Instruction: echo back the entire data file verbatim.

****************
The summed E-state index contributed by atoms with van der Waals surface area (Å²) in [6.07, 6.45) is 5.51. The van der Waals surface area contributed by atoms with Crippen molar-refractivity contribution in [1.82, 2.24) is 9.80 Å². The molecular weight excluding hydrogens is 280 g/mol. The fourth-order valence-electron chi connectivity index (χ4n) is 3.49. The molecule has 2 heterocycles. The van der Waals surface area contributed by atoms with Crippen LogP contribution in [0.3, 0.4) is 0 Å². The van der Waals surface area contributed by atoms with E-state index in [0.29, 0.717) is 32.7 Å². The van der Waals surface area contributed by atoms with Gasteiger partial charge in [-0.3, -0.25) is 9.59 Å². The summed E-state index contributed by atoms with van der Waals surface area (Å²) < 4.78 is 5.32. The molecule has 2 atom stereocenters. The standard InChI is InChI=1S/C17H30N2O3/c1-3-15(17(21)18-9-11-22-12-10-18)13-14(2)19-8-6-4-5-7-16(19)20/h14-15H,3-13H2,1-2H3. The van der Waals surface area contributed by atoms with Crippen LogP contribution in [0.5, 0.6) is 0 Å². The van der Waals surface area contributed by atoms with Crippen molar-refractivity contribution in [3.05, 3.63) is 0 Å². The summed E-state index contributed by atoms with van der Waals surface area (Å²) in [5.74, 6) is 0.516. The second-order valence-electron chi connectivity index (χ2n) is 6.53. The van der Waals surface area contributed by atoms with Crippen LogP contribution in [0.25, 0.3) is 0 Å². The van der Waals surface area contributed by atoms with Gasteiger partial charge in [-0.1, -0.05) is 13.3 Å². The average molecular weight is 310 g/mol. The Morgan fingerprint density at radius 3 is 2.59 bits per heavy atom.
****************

The summed E-state index contributed by atoms with van der Waals surface area (Å²) in [6.07, 6.45) is 5.51. The van der Waals surface area contributed by atoms with Crippen molar-refractivity contribution in [1.82, 2.24) is 9.80 Å². The molecular weight excluding hydrogens is 280 g/mol. The fourth-order valence-electron chi connectivity index (χ4n) is 3.49. The molecule has 2 heterocycles. The van der Waals surface area contributed by atoms with Crippen LogP contribution in [0.3, 0.4) is 0 Å². The van der Waals surface area contributed by atoms with E-state index in [0.29, 0.717) is 32.7 Å². The van der Waals surface area contributed by atoms with Gasteiger partial charge in [-0.3, -0.25) is 9.59 Å². The summed E-state index contributed by atoms with van der Waals surface area (Å²) < 4.78 is 5.32. The molecule has 2 atom stereocenters. The standard InChI is InChI=1S/C17H30N2O3/c1-3-15(17(21)18-9-11-22-12-10-18)13-14(2)19-8-6-4-5-7-16(19)20/h14-15H,3-13H2,1-2H3. The van der Waals surface area contributed by atoms with Crippen LogP contribution in [0.5, 0.6) is 0 Å². The van der Waals surface area contributed by atoms with Crippen molar-refractivity contribution in [3.05, 3.63) is 0 Å². The summed E-state index contributed by atoms with van der Waals surface area (Å²) in [5.74, 6) is 0.516. The second-order valence-electron chi connectivity index (χ2n) is 6.53. The van der Waals surface area contributed by atoms with Crippen LogP contribution in [0.25, 0.3) is 0 Å². The van der Waals surface area contributed by atoms with Gasteiger partial charge in [-0.1, -0.05) is 13.3 Å². The average molecular weight is 310 g/mol. The Morgan fingerprint density at radius 3 is 2.59 bits per heavy atom.